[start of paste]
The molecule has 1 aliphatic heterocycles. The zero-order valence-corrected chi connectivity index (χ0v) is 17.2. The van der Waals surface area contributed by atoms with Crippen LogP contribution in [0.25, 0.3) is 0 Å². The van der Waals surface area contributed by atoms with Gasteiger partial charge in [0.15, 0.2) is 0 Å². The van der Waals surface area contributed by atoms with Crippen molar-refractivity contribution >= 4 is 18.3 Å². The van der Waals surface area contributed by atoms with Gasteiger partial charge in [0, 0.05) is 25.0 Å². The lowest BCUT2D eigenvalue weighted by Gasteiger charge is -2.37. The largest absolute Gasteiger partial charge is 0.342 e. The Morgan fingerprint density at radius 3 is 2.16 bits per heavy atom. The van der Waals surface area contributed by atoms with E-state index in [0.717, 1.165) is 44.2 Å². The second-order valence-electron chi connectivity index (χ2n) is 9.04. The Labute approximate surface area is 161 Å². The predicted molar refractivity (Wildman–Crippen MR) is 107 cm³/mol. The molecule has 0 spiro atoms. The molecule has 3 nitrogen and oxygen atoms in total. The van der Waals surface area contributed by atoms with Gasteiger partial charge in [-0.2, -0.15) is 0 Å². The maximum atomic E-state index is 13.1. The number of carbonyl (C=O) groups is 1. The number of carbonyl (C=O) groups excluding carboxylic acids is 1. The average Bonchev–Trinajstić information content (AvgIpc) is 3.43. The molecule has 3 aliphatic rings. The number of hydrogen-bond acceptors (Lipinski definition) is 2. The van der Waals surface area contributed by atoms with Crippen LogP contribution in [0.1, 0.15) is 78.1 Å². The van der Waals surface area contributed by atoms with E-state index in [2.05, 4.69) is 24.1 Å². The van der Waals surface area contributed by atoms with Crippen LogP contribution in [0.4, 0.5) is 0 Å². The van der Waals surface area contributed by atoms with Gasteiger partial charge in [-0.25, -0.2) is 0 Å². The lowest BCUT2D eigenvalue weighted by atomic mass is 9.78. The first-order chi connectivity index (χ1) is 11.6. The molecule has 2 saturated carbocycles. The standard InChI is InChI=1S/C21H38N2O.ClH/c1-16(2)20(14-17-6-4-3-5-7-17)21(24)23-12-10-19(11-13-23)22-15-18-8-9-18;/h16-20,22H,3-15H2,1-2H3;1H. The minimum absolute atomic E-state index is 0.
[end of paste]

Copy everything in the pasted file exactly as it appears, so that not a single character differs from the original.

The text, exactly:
The molecule has 1 aliphatic heterocycles. The zero-order valence-corrected chi connectivity index (χ0v) is 17.2. The van der Waals surface area contributed by atoms with Crippen LogP contribution in [0.25, 0.3) is 0 Å². The van der Waals surface area contributed by atoms with Gasteiger partial charge in [0.15, 0.2) is 0 Å². The van der Waals surface area contributed by atoms with Crippen molar-refractivity contribution >= 4 is 18.3 Å². The van der Waals surface area contributed by atoms with Gasteiger partial charge in [0, 0.05) is 25.0 Å². The lowest BCUT2D eigenvalue weighted by Gasteiger charge is -2.37. The largest absolute Gasteiger partial charge is 0.342 e. The Morgan fingerprint density at radius 3 is 2.16 bits per heavy atom. The van der Waals surface area contributed by atoms with E-state index in [0.717, 1.165) is 44.2 Å². The second-order valence-electron chi connectivity index (χ2n) is 9.04. The Labute approximate surface area is 161 Å². The predicted molar refractivity (Wildman–Crippen MR) is 107 cm³/mol. The molecule has 0 spiro atoms. The molecule has 3 nitrogen and oxygen atoms in total. The van der Waals surface area contributed by atoms with Gasteiger partial charge in [-0.2, -0.15) is 0 Å². The maximum atomic E-state index is 13.1. The number of carbonyl (C=O) groups is 1. The number of carbonyl (C=O) groups excluding carboxylic acids is 1. The average Bonchev–Trinajstić information content (AvgIpc) is 3.43. The molecule has 3 aliphatic rings. The number of hydrogen-bond acceptors (Lipinski definition) is 2. The van der Waals surface area contributed by atoms with Crippen LogP contribution in [0.1, 0.15) is 78.1 Å². The van der Waals surface area contributed by atoms with E-state index in [2.05, 4.69) is 24.1 Å². The van der Waals surface area contributed by atoms with Crippen LogP contribution in [0.4, 0.5) is 0 Å². The van der Waals surface area contributed by atoms with Gasteiger partial charge in [-0.25, -0.2) is 0 Å². The lowest BCUT2D eigenvalue weighted by atomic mass is 9.78. The first-order chi connectivity index (χ1) is 11.6. The molecule has 2 saturated carbocycles. The standard InChI is InChI=1S/C21H38N2O.ClH/c1-16(2)20(14-17-6-4-3-5-7-17)21(24)23-12-10-19(11-13-23)22-15-18-8-9-18;/h16-20,22H,3-15H2,1-2H3;1H. The minimum absolute atomic E-state index is 0.